Newark, Calif.-based RMS, a provider of products and services for the management of catastrophe risk, has expanded its commitment to the Lloyd’s market with the addition of three Lloyd’s managing agents as new RMS clients in the last three months: AEGIS, Cathedral Underwriting, and Catlin Underwriting Agencies. RMS now has relationships with 17 of the 20 largest Lloyd’s managing agents. The RMS RiskLink® catastrophe modeling software is being used by 24 Lloyd’s managing agents representing 80 percent of the total Lloyd’s market capacity. The company also announced the development of a new data processing tool, in response to requests from its Lloyd’s clients who use risk models for commercial account underwriting.
“We are delighted to welcome AEGIS, Cathedral, and Catlin as clients,” said Matthew Grant, managing director of the RMS international region. “The Lloyd’s market has played an important role in our business ever since we opened the RMS London office in 1996. Our relationships with leading underwriting organizations allow us to provide solutions that address the unique needs of this market. Today we have a team of 37 people in London and will be continuing to grow our presence here and in Europe over the next two years.”
AEGIS, with a stamp capacity of 175 million pounds Sterling ($290 million) including an energy portfolio of approximately 55 million pounds ($91 million), is licensing the RMS RiskLink®-DLM (Detailed Loss Module) catastrophe modeling software for the U.S. and the RMS Offshore Platform Model for hurricane risk. “Analyzing our onshore and offshore energy portfolio using RMS technology will assist us in proactively managing our portfolio in advance of the upcoming renewal season,” commented Philip Thorpe-Apps, underwriting director at AEGIS. “The technology will also allow us to assess catastrophe risk as the portfolio develops, for both energy business and other property lines.”
Cathedral Underwriting, managing agent for syndicate 2010, has an underwriting capacity of 160 million pounds ($265 million) for the 2003 underwriting year. Cathedral is licensing the RMS RiskLink-ALM® (Aggregate Loss Module) and RiskLink-DLM software, for the U.S., Canada, and the Caribbean. The models will be used for its established treaty book and a start-up direct and facultative operation. Lawrence Holder, managing director, said, “We are pleased to be working with RMS as we develop our direct and facultative portfolio. Analyzing our treaty and D&F business using RiskLink will provide a strong foundation for overall portfolio risk management and technical underwriting of individual accounts.”
London based Catlin Underwriting Agencies is one of the largest Lloyd’s managing agencies, with an underwriting capacity of approximately 580 million pounds ($962 million). Catlin is licensing the RiskLink-ALM and RiskLink-DLM software for the U.S. and Japan. “RMS is clearly the leader in their field and we are confident that our relationship will bring significant long-term benefits to both companies,” said Paul Martin, chief actuary. “We are delighted to be applying RMS products and services to our underwriting and portfolio management processes. The integration of RiskLink output into our internal underwriting system is one of the first steps we are taking to gain benefit from RMS risk estimates and information.” Increased use of RMS products for individual account underwriting has emerged as a key theme for RMS clients at Lloyd’s. Their feedback is guiding the development of new capabilities, such as a data processing tool that was previewed at the RMS International Seminar in Paris on September 16 and is planned for market release in early 2004. The new tool promotes greater efficiency in the creation and transfer of exposure data for commercial property accounts. It contains utilities to assist in the preparation, cleaning, and formatting of location schedule data for modeling in RMS’ RiskBrowser® and RiskLink software, and for conversion to the new ACORD standard format agreed earlier this year.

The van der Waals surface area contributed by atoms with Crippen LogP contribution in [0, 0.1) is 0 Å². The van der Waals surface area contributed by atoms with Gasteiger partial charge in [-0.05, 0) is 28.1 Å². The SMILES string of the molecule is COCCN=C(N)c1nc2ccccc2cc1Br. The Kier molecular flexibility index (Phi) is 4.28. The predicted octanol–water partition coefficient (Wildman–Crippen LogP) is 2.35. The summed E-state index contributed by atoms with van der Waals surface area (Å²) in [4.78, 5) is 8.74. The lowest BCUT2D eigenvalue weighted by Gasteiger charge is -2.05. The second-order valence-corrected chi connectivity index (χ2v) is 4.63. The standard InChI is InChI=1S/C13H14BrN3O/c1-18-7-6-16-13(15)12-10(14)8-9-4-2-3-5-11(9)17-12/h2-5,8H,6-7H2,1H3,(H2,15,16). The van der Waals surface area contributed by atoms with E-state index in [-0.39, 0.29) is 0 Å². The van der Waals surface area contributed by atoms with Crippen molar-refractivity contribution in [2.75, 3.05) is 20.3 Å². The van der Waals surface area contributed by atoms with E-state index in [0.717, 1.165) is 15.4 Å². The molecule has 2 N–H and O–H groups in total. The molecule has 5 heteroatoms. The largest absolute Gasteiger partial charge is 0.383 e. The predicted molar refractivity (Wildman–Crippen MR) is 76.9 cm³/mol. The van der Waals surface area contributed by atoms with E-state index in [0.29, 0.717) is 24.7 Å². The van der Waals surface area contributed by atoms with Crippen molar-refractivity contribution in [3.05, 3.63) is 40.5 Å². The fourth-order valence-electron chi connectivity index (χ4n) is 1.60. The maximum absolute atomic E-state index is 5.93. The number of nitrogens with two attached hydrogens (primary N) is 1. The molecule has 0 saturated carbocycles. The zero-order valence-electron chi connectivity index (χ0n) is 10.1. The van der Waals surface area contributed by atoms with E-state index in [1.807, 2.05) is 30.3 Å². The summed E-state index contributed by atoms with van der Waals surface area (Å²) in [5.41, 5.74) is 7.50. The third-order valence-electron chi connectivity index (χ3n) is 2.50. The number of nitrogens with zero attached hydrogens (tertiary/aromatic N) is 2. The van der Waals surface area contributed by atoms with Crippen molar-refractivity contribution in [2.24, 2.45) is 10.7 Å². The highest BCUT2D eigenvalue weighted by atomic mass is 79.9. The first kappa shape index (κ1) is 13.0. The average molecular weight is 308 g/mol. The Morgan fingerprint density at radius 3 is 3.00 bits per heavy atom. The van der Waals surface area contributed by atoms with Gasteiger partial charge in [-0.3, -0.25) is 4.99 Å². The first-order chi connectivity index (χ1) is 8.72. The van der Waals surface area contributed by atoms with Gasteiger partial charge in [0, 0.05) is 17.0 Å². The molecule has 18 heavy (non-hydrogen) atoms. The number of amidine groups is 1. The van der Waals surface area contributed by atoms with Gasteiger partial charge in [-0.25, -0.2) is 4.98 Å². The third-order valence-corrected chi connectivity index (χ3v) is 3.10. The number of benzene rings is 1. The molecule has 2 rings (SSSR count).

“Requests for this tool originated with our clients at Lloyd’s, but their interest is consistent with a broader trend toward use of the models for account underwriting,” said Matthew Grant of RMS. “One of the biggest challenges is the great variety of formats in which account data is provided. This tool is designed to reduce the effort required to standardize such data and prepare it for modeling, allowing companies to focus on the risk analysis and its implications for underwriting decisions.”
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